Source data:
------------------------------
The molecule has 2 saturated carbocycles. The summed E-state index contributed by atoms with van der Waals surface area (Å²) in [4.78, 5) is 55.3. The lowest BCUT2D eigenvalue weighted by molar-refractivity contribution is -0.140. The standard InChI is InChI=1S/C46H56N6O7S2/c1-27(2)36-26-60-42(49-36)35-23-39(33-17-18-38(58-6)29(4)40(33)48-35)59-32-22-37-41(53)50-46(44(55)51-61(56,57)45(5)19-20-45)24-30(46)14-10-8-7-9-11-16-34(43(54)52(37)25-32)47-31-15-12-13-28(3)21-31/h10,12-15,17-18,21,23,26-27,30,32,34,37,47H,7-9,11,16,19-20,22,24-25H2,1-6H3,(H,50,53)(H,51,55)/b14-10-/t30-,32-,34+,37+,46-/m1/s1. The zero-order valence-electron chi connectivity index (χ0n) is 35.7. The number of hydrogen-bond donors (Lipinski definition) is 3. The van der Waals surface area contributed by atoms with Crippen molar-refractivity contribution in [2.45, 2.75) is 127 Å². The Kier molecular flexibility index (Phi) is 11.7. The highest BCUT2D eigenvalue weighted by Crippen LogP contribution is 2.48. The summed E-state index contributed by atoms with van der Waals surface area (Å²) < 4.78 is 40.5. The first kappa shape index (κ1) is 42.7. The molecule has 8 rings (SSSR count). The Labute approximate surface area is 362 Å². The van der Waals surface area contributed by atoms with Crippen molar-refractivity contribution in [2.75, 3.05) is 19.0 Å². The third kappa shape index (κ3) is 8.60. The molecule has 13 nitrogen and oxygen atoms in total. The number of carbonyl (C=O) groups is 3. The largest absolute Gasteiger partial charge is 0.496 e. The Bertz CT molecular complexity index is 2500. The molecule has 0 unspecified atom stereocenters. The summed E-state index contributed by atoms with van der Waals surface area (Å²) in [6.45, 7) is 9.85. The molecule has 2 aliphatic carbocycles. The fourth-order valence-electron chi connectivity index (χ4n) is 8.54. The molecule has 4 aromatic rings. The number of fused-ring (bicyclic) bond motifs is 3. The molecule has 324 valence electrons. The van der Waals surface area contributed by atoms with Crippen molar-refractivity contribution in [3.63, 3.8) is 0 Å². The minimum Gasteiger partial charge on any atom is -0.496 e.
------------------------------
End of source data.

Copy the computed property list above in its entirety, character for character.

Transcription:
The molecule has 2 saturated carbocycles. The summed E-state index contributed by atoms with van der Waals surface area (Å²) in [4.78, 5) is 55.3. The lowest BCUT2D eigenvalue weighted by molar-refractivity contribution is -0.140. The standard InChI is InChI=1S/C46H56N6O7S2/c1-27(2)36-26-60-42(49-36)35-23-39(33-17-18-38(58-6)29(4)40(33)48-35)59-32-22-37-41(53)50-46(44(55)51-61(56,57)45(5)19-20-45)24-30(46)14-10-8-7-9-11-16-34(43(54)52(37)25-32)47-31-15-12-13-28(3)21-31/h10,12-15,17-18,21,23,26-27,30,32,34,37,47H,7-9,11,16,19-20,22,24-25H2,1-6H3,(H,50,53)(H,51,55)/b14-10-/t30-,32-,34+,37+,46-/m1/s1. The zero-order valence-electron chi connectivity index (χ0n) is 35.7. The number of hydrogen-bond donors (Lipinski definition) is 3. The van der Waals surface area contributed by atoms with Crippen molar-refractivity contribution in [2.45, 2.75) is 127 Å². The Kier molecular flexibility index (Phi) is 11.7. The highest BCUT2D eigenvalue weighted by Crippen LogP contribution is 2.48. The summed E-state index contributed by atoms with van der Waals surface area (Å²) < 4.78 is 40.5. The first kappa shape index (κ1) is 42.7. The molecule has 8 rings (SSSR count). The Labute approximate surface area is 362 Å². The van der Waals surface area contributed by atoms with Crippen molar-refractivity contribution in [2.75, 3.05) is 19.0 Å². The third kappa shape index (κ3) is 8.60. The molecule has 13 nitrogen and oxygen atoms in total. The number of carbonyl (C=O) groups is 3. The largest absolute Gasteiger partial charge is 0.496 e. The Bertz CT molecular complexity index is 2500. The molecule has 0 unspecified atom stereocenters. The summed E-state index contributed by atoms with van der Waals surface area (Å²) in [6.45, 7) is 9.85. The molecule has 2 aliphatic carbocycles. The fourth-order valence-electron chi connectivity index (χ4n) is 8.54. The molecule has 4 aromatic rings. The number of fused-ring (bicyclic) bond motifs is 3. The molecule has 324 valence electrons. The van der Waals surface area contributed by atoms with Crippen molar-refractivity contribution in [3.63, 3.8) is 0 Å². The minimum Gasteiger partial charge on any atom is -0.496 e.